Diesel engines generally use less fuel and produce less CO2 than petrol engines. This is a good thing for global CO2 levels and the driver’s wallet, but the catch is that diesel engines produce higher levels of toxins like NOx. And that has become a problem.

NOx is a big local pollutant, which has serious health implications for anyone exposed to high levels of it for prolonged periods. The massive increase in diesel vehicles in built-up urban centres has meant correspondingly large increases in NOx being inhaled by everybody, and scientists are now suggesting that this is having serious effects on our health. Hence there are growing calls for diesels to removed from urban centres, one way or another. Manufacturers and their representatives are terrified at this prospect, since they have invested billions of pounds in current and future diesel cars, and they stand to lose a lot if there is a move away from diesel cars.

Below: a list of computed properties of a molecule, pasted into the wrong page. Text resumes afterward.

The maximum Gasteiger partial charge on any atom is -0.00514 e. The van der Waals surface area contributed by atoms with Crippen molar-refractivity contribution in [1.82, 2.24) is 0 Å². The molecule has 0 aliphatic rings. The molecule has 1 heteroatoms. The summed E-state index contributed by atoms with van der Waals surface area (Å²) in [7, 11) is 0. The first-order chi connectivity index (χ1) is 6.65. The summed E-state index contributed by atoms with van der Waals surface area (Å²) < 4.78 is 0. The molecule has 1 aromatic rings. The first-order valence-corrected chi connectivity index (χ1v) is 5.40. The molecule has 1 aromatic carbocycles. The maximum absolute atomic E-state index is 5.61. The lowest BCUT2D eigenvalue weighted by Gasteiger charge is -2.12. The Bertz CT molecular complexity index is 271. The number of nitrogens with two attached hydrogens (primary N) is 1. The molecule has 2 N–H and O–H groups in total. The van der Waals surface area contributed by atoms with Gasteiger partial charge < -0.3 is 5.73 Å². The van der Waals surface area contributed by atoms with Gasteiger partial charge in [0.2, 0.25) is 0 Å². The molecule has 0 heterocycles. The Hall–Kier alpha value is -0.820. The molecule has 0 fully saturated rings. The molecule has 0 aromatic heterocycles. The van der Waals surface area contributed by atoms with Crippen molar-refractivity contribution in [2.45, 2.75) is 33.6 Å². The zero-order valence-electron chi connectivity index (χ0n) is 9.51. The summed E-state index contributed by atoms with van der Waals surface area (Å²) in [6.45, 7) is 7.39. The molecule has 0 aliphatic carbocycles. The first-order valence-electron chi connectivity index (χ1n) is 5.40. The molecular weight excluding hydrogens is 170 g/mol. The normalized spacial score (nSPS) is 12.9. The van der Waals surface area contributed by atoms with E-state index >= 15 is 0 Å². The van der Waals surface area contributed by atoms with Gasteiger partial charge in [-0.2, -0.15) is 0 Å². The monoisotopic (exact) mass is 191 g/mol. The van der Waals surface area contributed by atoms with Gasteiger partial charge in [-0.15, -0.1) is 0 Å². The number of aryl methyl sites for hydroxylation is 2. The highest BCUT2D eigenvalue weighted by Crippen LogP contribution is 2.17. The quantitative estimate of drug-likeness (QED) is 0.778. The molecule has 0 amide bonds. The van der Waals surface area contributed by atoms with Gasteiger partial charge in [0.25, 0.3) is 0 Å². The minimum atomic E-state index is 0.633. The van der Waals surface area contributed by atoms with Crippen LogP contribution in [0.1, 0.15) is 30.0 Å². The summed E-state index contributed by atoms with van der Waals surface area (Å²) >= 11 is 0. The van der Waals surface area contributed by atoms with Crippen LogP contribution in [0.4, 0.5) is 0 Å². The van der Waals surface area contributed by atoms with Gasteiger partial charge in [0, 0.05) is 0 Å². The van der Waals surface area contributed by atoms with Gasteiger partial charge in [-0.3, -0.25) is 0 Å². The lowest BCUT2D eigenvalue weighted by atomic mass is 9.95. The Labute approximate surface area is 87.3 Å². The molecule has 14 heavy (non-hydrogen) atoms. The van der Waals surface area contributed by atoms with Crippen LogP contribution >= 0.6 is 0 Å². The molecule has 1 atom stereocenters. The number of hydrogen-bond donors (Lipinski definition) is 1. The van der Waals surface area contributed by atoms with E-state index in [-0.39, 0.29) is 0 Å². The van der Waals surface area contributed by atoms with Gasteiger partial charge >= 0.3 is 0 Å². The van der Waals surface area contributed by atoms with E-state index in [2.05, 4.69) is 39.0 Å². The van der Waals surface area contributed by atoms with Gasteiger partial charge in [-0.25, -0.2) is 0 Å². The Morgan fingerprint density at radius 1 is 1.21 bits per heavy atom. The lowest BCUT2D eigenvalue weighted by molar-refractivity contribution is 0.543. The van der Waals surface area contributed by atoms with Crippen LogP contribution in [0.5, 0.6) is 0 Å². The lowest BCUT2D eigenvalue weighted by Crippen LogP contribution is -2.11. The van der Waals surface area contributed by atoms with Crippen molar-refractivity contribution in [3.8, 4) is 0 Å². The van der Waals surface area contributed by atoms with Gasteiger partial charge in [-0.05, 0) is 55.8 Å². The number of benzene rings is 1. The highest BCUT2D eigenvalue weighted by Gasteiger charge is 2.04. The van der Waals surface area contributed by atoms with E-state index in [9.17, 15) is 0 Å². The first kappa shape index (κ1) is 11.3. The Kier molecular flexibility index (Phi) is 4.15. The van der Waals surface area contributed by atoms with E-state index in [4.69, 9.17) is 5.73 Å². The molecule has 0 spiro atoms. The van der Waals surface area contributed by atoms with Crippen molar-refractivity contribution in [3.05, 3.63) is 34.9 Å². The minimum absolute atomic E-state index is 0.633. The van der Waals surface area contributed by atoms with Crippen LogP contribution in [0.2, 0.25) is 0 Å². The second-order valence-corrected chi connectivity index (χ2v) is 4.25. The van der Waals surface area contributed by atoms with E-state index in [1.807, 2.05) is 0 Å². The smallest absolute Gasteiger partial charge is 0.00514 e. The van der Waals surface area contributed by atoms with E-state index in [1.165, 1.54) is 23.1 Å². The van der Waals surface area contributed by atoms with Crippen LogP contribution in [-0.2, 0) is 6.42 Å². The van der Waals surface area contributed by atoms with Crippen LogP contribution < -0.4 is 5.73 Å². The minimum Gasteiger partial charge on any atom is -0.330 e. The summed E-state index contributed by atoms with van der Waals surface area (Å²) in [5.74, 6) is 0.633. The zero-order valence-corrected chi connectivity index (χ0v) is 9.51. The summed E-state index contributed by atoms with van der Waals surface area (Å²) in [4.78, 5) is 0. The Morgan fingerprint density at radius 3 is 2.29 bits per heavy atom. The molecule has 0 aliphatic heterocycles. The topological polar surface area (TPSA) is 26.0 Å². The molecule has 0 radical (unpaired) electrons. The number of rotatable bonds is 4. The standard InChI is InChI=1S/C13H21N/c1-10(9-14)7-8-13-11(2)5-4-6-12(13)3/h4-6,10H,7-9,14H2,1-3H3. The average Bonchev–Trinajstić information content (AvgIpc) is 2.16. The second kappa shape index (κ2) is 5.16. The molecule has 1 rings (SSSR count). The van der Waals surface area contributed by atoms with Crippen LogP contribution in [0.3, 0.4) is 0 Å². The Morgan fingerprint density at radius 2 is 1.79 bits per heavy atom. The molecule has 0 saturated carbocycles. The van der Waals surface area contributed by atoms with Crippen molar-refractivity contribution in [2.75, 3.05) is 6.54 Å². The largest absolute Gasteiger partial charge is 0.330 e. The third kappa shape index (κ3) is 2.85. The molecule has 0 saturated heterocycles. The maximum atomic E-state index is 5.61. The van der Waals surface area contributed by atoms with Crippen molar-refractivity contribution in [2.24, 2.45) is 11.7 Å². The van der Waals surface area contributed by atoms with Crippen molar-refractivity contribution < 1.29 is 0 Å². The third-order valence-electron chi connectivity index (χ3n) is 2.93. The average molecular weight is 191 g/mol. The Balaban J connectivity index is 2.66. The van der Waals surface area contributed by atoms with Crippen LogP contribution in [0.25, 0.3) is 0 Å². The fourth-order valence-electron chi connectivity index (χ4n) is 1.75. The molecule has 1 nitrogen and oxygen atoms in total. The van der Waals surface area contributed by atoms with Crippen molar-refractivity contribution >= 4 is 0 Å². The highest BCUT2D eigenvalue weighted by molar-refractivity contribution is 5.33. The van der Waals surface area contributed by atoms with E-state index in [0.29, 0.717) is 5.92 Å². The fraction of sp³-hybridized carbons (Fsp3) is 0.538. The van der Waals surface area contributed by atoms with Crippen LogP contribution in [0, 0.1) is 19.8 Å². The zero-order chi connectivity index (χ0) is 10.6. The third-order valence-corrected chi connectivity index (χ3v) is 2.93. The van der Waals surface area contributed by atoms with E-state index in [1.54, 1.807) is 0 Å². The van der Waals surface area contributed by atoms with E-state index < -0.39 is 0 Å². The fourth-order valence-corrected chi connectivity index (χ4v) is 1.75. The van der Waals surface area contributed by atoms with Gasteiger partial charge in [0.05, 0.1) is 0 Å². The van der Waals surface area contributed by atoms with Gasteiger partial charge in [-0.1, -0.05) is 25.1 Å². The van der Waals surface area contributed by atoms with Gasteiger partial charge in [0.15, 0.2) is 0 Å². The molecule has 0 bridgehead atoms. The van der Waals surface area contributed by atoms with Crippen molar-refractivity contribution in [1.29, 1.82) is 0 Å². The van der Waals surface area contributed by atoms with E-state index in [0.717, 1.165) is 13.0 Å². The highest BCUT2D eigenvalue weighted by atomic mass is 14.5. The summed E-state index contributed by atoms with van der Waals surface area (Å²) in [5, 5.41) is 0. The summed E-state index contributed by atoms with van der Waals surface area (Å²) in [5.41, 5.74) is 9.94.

CO2 is still a big global problem, but NOx is a big local problem. CO2 won’t kill you now, but NOx will. However, CO2 could kill all of us eventually. Chasing CO2 – and therefore pushing diesel engines – at the expense of everything else for the last decade was the wrong move, but a kneejerk change of policy could create even more problems in years ahead.

We need to balance the two. In an ideal world, diesel would be limited to motorway and A-road vehicles, and petrol would be limited to city driving. But we don’t live in an ideal world and we need solutions that are realistic.

Also, it is a ridiculous situation that buses, vans and taxis have been exempt from the tougher emissions laws applied to passenger cars over the last years. These make up a huge percentage of the vehicles on city streets each and every day, and they produce far more pollution than any Volkswagen…